Eric Golson (2014) “Swiss Trade with the Allied and Axis Powers during the Second World War” Jahrbuch Für Wirtschaftsgeschichte, 2014:2 (November 2014), p.71-97.
This paper shows that in order to maintain its position the Swiss government offered Germany concessions on merchandise trade when necessary, but Switzerland was far from being under German control during the Second World War. Germany provided Switzerland with excess imports to exports while paying higher prices for Swiss goods. Although the levels of trade were considerably smaller due to geographic restrictions, Switzerland gave the Allies favourable terms of merchandise trade, in particular after 1943, in exchange for the continued recognition of Swiss independence. This is consistent with, but not necessarily explicit in the current literature. As a result of these findings, this paper concludes, from a merchandise trade perspective, Swiss neutrality was a policy of pragmatic self-preservation.
Eric Golson (2016) “Sweden as an Occupied Country? Swedish-Belligerent Trade in the Second World War” in Jonas Scherner and Eugene N. White (eds.), Hitler’s War and Nazi Economic Hegemony in Occupied Europe (Cambridge University Press, March 2016). ISBN-13: 9781107049703
Jari Eloranta, Eric Golson, Andrei Markevich, and Niko Wolf (eds.) (2016) Economic History of Warfare and State Formation" (Springer, June 2016). ISBN 9789811016059
Eric Golson (2016) “Neutrals at War” Economic History of Warfare and State Formation (Springer, June 2016). ISBN 9789811016059
Eric Golson and Jason Lennard (2016) “Swedish Business in the First World War: A Case Study of Ball Bearings Manufacturer SKF” in Andrew Smith, Kevin Tennant and Simon Mollan (eds.), The Impact of the First World War on International Business (Routledge, 2016). Co-authored with Jason Lennard (Lund). ISBN-13: 9781138930032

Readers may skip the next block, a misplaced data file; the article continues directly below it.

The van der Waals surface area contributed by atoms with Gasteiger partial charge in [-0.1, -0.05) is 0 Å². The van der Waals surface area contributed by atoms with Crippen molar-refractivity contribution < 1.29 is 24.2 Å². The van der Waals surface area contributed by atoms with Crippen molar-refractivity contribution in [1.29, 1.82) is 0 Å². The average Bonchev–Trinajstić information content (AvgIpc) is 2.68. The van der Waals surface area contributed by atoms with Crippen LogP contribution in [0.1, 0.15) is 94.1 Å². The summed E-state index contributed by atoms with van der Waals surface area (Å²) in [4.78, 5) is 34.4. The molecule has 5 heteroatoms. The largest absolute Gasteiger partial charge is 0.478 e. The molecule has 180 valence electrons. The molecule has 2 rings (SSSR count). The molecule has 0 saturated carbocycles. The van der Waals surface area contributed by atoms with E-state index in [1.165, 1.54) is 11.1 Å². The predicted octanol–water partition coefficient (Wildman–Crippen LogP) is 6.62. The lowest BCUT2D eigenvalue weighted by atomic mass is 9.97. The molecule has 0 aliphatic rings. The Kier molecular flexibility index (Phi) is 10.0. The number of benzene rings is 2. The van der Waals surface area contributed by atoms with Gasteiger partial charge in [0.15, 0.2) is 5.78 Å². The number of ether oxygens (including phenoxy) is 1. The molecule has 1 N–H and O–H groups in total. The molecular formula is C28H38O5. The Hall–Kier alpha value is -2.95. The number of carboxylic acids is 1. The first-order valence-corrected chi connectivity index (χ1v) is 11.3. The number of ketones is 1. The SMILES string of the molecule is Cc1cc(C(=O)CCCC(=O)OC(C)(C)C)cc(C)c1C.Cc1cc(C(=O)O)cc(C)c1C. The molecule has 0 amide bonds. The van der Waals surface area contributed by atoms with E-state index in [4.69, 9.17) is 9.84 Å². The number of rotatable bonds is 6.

Eric Golson, Jari Eloranta, et al (2018) Small and Medium Powers in Global History: Trade, Conflicts, and Neutrality from the 18th to the 20th Centuries
This volume brings together a leading group of scholars to offer a new perspective on the history of conflicts and trade, focusing on the role of small and medium, or "weak", and often neutral states. Existing historiography has often downplayed the importance of such states in world trade, during armed conflicts, and as important agents in the expanding trade and global connections of the last 250 years. The country studies demonstrate that these states played a much bigger role in world and bilateral trade than has previously been assumed, and that this role was augmented by the emergence of truly global conflicts and total war. In addition to careful country or comparative studies, this book provides new data on trade and shipping during wars and examines the impact of this trade on the individual states’ economies. It spans the period from the late 18th century to the First and Second World Wars and the Cold War of the 20th century, a crucial period of change in the concept and practice of neutrality and trade, as well as periods of transition in the nature and technology of warfare. This book will be of great interest to scholars of economic history, comparative history, international relations, and political science.
Eric Golson (2018) Small States in Harm's Way: Neutrality in War
Eric Golson and Jason Lennard (2018) What was the impact of World War I on Swedish Economic and Business Performance? A case study of the ball bearings manufacturer SKF
Jason Lennard and Eric Golson (2018) The macroeconomic effects of neutrality: evidence from Nordic countries during the wars